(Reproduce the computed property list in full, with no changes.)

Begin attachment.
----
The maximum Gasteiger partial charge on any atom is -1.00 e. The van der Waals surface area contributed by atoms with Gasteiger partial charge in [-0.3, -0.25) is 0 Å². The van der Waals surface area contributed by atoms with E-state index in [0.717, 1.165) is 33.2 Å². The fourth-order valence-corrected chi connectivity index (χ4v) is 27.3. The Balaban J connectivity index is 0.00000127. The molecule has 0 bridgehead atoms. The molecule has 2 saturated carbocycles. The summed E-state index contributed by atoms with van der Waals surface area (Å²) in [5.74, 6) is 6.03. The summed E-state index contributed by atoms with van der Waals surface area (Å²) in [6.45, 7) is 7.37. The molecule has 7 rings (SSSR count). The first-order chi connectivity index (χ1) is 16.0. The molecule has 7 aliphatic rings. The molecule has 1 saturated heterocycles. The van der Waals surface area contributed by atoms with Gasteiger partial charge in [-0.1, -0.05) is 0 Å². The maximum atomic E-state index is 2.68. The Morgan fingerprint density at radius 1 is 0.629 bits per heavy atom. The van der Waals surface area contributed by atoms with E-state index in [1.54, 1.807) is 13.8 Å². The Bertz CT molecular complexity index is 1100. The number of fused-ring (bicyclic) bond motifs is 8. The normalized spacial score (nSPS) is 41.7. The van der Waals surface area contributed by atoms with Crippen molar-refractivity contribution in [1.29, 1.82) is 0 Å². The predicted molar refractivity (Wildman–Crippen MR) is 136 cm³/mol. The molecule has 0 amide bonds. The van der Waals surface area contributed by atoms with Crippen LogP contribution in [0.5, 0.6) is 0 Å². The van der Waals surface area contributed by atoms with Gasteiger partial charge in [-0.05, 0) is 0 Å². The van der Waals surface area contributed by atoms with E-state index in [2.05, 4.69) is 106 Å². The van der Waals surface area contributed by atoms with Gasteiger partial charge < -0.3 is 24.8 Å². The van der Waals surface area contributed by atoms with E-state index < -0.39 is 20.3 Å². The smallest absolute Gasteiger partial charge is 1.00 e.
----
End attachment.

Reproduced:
The maximum Gasteiger partial charge on any atom is -1.00 e. The van der Waals surface area contributed by atoms with Gasteiger partial charge in [-0.3, -0.25) is 0 Å². The van der Waals surface area contributed by atoms with E-state index in [0.717, 1.165) is 33.2 Å². The fourth-order valence-corrected chi connectivity index (χ4v) is 27.3. The Balaban J connectivity index is 0.00000127. The molecule has 0 bridgehead atoms. The molecule has 2 saturated carbocycles. The summed E-state index contributed by atoms with van der Waals surface area (Å²) in [5.74, 6) is 6.03. The summed E-state index contributed by atoms with van der Waals surface area (Å²) in [6.45, 7) is 7.37. The molecule has 7 rings (SSSR count). The first-order chi connectivity index (χ1) is 16.0. The molecule has 7 aliphatic rings. The molecule has 1 saturated heterocycles. The van der Waals surface area contributed by atoms with Gasteiger partial charge in [-0.1, -0.05) is 0 Å². The maximum atomic E-state index is 2.68. The Morgan fingerprint density at radius 1 is 0.629 bits per heavy atom. The van der Waals surface area contributed by atoms with E-state index in [1.54, 1.807) is 13.8 Å². The Bertz CT molecular complexity index is 1100. The number of fused-ring (bicyclic) bond motifs is 8. The normalized spacial score (nSPS) is 41.7. The van der Waals surface area contributed by atoms with Crippen molar-refractivity contribution in [1.29, 1.82) is 0 Å². The predicted molar refractivity (Wildman–Crippen MR) is 136 cm³/mol. The molecule has 0 amide bonds. The van der Waals surface area contributed by atoms with Crippen LogP contribution in [0.5, 0.6) is 0 Å². The van der Waals surface area contributed by atoms with Gasteiger partial charge in [-0.05, 0) is 0 Å². The van der Waals surface area contributed by atoms with E-state index in [2.05, 4.69) is 106 Å². The van der Waals surface area contributed by atoms with Gasteiger partial charge < -0.3 is 24.8 Å². The van der Waals surface area contributed by atoms with E-state index < -0.39 is 20.3 Å². The smallest absolute Gasteiger partial charge is 1.00 e.